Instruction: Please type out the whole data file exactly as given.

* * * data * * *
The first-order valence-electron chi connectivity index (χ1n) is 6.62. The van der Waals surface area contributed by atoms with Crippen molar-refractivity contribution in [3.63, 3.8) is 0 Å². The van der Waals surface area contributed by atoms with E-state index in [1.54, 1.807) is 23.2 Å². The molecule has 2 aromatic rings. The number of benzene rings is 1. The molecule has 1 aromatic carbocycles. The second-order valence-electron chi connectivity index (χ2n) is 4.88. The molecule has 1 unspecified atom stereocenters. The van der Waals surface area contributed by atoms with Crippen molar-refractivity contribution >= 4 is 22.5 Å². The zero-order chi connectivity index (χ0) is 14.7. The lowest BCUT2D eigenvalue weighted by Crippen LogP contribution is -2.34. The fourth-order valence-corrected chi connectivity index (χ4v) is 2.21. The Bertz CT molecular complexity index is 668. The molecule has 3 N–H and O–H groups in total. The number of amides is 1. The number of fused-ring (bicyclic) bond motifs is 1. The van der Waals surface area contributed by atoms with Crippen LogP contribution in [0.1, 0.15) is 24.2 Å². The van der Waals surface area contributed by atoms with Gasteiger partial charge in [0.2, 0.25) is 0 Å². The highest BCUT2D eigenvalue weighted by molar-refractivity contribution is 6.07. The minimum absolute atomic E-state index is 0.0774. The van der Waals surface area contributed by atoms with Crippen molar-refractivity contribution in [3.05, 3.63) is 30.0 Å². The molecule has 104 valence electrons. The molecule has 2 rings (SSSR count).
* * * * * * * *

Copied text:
The first-order valence-electron chi connectivity index (χ1n) is 6.62. The van der Waals surface area contributed by atoms with Crippen molar-refractivity contribution in [3.63, 3.8) is 0 Å². The van der Waals surface area contributed by atoms with E-state index in [1.54, 1.807) is 23.2 Å². The molecule has 2 aromatic rings. The number of benzene rings is 1. The molecule has 1 aromatic carbocycles. The second-order valence-electron chi connectivity index (χ2n) is 4.88. The molecule has 1 unspecified atom stereocenters. The van der Waals surface area contributed by atoms with Crippen molar-refractivity contribution >= 4 is 22.5 Å². The zero-order chi connectivity index (χ0) is 14.7. The lowest BCUT2D eigenvalue weighted by Crippen LogP contribution is -2.34. The fourth-order valence-corrected chi connectivity index (χ4v) is 2.21. The Bertz CT molecular complexity index is 668. The molecule has 3 N–H and O–H groups in total. The number of amides is 1. The number of fused-ring (bicyclic) bond motifs is 1. The van der Waals surface area contributed by atoms with Crippen LogP contribution in [0.1, 0.15) is 24.2 Å². The van der Waals surface area contributed by atoms with Gasteiger partial charge in [0.2, 0.25) is 0 Å². The highest BCUT2D eigenvalue weighted by molar-refractivity contribution is 6.07. The minimum absolute atomic E-state index is 0.0774. The van der Waals surface area contributed by atoms with Crippen molar-refractivity contribution in [3.05, 3.63) is 30.0 Å². The molecule has 104 valence electrons. The molecule has 2 rings (SSSR count).